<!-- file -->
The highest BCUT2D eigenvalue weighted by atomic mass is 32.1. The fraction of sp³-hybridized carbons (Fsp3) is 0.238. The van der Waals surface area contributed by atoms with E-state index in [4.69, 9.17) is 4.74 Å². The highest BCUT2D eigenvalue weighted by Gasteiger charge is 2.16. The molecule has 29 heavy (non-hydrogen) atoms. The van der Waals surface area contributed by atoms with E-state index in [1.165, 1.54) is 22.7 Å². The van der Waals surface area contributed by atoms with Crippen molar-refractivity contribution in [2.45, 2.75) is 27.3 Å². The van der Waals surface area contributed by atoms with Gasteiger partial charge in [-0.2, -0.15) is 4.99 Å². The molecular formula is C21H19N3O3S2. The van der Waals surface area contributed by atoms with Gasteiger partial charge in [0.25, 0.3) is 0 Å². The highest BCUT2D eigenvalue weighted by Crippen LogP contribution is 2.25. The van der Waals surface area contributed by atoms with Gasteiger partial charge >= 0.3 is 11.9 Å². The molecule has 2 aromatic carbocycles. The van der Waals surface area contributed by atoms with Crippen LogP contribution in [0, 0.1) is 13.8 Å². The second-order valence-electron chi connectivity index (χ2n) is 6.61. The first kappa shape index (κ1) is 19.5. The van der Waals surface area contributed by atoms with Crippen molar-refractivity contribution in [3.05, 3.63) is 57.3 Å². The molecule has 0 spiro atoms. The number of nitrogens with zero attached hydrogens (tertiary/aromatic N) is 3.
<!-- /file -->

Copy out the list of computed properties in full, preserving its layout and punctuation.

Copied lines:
The highest BCUT2D eigenvalue weighted by atomic mass is 32.1. The fraction of sp³-hybridized carbons (Fsp3) is 0.238. The van der Waals surface area contributed by atoms with E-state index in [4.69, 9.17) is 4.74 Å². The highest BCUT2D eigenvalue weighted by Gasteiger charge is 2.16. The molecule has 29 heavy (non-hydrogen) atoms. The van der Waals surface area contributed by atoms with E-state index in [1.165, 1.54) is 22.7 Å². The van der Waals surface area contributed by atoms with Crippen molar-refractivity contribution in [2.45, 2.75) is 27.3 Å². The van der Waals surface area contributed by atoms with Gasteiger partial charge in [-0.2, -0.15) is 4.99 Å². The molecular formula is C21H19N3O3S2. The van der Waals surface area contributed by atoms with Gasteiger partial charge in [0.25, 0.3) is 0 Å². The highest BCUT2D eigenvalue weighted by Crippen LogP contribution is 2.25. The van der Waals surface area contributed by atoms with Gasteiger partial charge >= 0.3 is 11.9 Å². The molecule has 2 aromatic carbocycles. The van der Waals surface area contributed by atoms with Crippen LogP contribution in [0, 0.1) is 13.8 Å². The second-order valence-electron chi connectivity index (χ2n) is 6.61. The first kappa shape index (κ1) is 19.5. The van der Waals surface area contributed by atoms with Crippen molar-refractivity contribution in [3.05, 3.63) is 57.3 Å². The molecule has 0 spiro atoms. The number of nitrogens with zero attached hydrogens (tertiary/aromatic N) is 3.